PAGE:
The same thing could be said about peace-loving Thais, who watched in quiet desperation as chaos blazed through the city. The sharp pain in the back of my right ear that preceded and accompanied the paralysis could not compare to the pain many Thais felt that day.
Friends wrote to me after hearing that I was afflicted by this disease that I could not and should not take ownership of our country's problems. "Just take it easy," they all said. "Life is too short."
Just as the notion of "democracy" and its meaning - which is the crux of and supposedly the justification for the red shirts' demands - remains hard to pin down, the virus that causes Bell's Palsy has not conclusively been identified. A Scottish surgeon and anatomist named Sir Charles Bell discovered the syndrome in 1821. Still, almost 200 years later, much controversy surrounds the disease's etiology and its management.
The precise pathophysiology of Bell's Palsy is the subject of continuing debate. The most popular theory proposes that some still unidentifiable virus infects the 7th cranial nerve or the facial nerve and causes inflammation and swelling of the nerve. This nerve exits the skull near the ear and splits into thousands of small nerve fibres that spread to the face, neck, tongue and the saliva glands. These nerves control facial expressions, the muscles of the forehead, tear glands, saliva glands that affect the taste sensation, and those that control the perception of sound, which can make voices suddenly seem too loud. If this facial nerve becomes inflamed and swollen from infection, it gets pinched and compressed in the tight fallopian corridor. Pressure from the bone can damage the protective covering of the nerve and interfere with communication between the nerve and the facial muscles, resulting in weakness or paralysis on the affected side of the face.
For treatment, I was put on a high dose of a steroid - Prednisone - for ten days to counter the inflammation at the onset. This is a panacea whose short-term benefit is a necessary evil that has to be weighed carefully against long-term damage to the body. But as I want to approach this disease in the same manner I deal with all my tasks in life - fast and furious - I took it gladly. Unfortunately, due to my physical state, I misread the label and took the wrong dose, which may have reduced the effectiveness of the treatment.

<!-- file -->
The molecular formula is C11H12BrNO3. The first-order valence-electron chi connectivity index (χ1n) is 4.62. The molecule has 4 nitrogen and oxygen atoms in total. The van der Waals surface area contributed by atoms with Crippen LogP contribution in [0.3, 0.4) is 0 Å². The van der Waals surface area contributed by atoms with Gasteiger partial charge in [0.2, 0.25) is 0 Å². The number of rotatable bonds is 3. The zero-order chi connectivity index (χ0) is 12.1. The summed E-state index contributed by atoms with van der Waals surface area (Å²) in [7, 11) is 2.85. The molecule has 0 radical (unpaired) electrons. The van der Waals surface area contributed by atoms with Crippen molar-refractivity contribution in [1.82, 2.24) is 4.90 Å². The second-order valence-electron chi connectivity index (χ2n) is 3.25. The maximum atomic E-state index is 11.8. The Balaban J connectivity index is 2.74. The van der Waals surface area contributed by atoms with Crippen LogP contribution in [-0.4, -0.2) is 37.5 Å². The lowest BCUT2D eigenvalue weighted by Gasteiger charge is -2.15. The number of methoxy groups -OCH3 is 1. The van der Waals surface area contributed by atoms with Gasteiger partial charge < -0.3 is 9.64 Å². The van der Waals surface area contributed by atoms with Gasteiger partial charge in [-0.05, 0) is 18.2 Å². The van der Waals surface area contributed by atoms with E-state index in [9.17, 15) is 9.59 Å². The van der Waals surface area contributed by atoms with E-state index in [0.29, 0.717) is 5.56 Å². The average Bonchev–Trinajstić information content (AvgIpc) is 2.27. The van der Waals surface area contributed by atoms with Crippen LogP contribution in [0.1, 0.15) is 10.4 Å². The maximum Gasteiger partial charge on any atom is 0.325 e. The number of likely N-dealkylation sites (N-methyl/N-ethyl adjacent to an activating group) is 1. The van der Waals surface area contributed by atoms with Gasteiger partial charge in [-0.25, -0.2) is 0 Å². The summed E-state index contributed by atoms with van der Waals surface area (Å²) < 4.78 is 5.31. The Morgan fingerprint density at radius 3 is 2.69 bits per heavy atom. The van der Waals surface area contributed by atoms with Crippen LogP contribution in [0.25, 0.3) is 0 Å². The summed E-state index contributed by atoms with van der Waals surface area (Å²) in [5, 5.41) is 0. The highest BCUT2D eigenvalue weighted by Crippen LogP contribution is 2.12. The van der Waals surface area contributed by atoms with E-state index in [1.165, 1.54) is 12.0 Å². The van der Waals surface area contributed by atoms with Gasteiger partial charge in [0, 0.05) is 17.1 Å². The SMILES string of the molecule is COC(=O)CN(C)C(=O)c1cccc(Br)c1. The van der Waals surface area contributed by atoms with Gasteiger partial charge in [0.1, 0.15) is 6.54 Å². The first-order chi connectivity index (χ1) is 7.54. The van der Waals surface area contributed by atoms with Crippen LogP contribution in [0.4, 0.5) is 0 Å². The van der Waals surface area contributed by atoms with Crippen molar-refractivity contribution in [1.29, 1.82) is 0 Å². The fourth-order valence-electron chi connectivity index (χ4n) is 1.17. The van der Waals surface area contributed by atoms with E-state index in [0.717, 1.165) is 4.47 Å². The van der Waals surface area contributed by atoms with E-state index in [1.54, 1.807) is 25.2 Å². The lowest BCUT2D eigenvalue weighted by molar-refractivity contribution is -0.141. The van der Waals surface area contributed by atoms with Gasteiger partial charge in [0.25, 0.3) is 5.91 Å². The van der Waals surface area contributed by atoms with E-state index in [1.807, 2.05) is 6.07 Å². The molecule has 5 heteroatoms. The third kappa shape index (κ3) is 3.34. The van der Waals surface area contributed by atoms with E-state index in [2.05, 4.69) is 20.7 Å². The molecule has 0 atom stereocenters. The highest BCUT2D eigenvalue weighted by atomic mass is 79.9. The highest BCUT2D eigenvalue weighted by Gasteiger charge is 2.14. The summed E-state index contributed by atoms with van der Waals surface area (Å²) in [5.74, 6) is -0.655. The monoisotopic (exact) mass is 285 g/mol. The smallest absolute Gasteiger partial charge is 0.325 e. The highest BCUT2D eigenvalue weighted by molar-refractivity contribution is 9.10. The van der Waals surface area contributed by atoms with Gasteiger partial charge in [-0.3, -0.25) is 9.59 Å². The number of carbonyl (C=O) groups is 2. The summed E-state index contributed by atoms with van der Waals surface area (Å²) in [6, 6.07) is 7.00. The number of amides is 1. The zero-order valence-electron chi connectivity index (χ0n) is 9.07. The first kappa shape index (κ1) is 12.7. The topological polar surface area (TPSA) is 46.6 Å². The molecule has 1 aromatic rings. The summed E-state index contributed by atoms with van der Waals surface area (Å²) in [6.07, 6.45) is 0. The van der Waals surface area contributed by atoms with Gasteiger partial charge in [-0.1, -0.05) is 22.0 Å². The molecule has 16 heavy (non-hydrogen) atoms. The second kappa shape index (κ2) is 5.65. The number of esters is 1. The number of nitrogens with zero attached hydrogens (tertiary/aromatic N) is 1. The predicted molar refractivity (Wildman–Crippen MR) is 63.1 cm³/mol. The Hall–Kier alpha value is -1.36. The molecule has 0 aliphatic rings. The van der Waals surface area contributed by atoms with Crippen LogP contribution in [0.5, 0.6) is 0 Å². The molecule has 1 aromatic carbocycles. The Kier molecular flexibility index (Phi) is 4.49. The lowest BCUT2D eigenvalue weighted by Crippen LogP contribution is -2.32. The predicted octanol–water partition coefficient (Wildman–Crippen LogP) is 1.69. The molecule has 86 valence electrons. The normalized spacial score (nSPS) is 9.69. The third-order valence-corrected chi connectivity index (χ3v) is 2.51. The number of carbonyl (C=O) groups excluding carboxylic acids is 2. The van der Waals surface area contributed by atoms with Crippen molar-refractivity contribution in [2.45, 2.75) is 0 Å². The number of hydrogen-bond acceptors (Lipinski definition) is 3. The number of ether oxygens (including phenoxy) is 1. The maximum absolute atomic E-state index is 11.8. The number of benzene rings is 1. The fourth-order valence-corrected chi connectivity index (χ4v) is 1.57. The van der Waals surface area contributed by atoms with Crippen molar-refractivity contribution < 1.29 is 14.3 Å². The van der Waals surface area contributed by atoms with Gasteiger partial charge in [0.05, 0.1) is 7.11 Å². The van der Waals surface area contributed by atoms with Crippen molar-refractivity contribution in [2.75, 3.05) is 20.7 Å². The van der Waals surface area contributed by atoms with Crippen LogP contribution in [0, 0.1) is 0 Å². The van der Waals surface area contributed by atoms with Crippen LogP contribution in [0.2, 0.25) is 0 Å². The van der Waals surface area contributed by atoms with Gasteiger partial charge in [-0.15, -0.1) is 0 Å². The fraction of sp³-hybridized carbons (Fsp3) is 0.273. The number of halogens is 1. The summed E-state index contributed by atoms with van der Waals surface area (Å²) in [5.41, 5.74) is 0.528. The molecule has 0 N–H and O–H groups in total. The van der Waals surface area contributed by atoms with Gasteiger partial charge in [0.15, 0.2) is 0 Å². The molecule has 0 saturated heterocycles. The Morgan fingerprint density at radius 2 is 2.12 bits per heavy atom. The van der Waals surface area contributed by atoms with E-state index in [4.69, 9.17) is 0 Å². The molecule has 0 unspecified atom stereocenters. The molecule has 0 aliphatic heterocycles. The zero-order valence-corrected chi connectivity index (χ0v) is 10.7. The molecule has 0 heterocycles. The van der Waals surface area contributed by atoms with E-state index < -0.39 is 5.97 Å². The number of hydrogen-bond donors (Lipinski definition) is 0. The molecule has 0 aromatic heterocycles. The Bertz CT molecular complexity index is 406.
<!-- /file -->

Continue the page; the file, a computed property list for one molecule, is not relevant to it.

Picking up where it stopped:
At the end of the Prednisone treatment, I suffered a setback called steroid withdrawal symptom or adrenal crisis. The symptoms comprise, among other things, severe pains in the joints, which turn stiff; profound weakness of the limbs and extremities; more contortion of the face; and shakiness and nausea. My body, I felt, was tearing into pieces. All of a sudden, I was forced to recognise a possible state of physical demise.
After the first week of infliction, I started electric therapy that involves releasing an electrical surge into the facial muscles to stimulate them, to coerce them to return from the crib. The aggressive electric treatment (at my own request) made the paralysed side of my face tender, causing it to send complaining signals to the right side of my head and behind my right earlobe, which caused more tightness of the afflicted muscles, which meant more headaches. Besides the occasional ability to close my right eye and some return of mouth coordination, I am still at first base and realise I have to rethink my combat strategy.
As debilitating and frightening as it is, the good news about Bell's Palsy is that patients, over varying periods of time ranging from three to more than 12 months, have a good chance of a partial or full recovery. In addition to conventional treatments there are alternative holistic methods such as vitamin B12 injection therapy, acupuncture and hyperbaric oxygen therapy. Approximately 2 to 3 people out of 10,000 suffer from Bell's Palsy. Of this number, approximately 10 per cent will experience some degree of permanent paralysis. To date, there is no known guaranteed cure.
Meanwhile, I have adopted some coping measures such as wearing shades while working on the computer, to protect the right eye from irritation due to excessive light exposure. I have stopped having liquid food, unless I can use a straw to deal with the liquid part. I avoid saying some words that require the use of both sides of the mouth (a cruel pun not intended).
And because of this palsy, which affected me without warning, I have become more appreciative of the famous cliche in the movie "Forrest Gump" - that life is like a box of chocolates: we never know what we are going to get next.
With the country simmering with a strange undercurrent despite the appearance of a return to normalcy, I will have to deal with the palsy's residual effects for some time to come. The disease lends itself to prove a point, though - that balance is nature's intended ultimate design, and patience is what makes the world go round. As much as I wish it, I cannot make the palsy go away in an instant. Rome was not built in one day.
In our lifetime, in ways big and small, we fight one another ferociously and at times viciously because we forget the most simple and mundane fact about life - that none of us will ever get out of it alive. In the end, we all come up even, there are no real winners or losers. Alexander III of Macedon could conquer the world, but he could not beat this truth about our exit.
That given, shouldn't we all try a bit harder to make life more liveable by trying to be kinder towards one another every time we have a chance, before we run out of such chances. Why are we coy about doing that? What have we got to lose?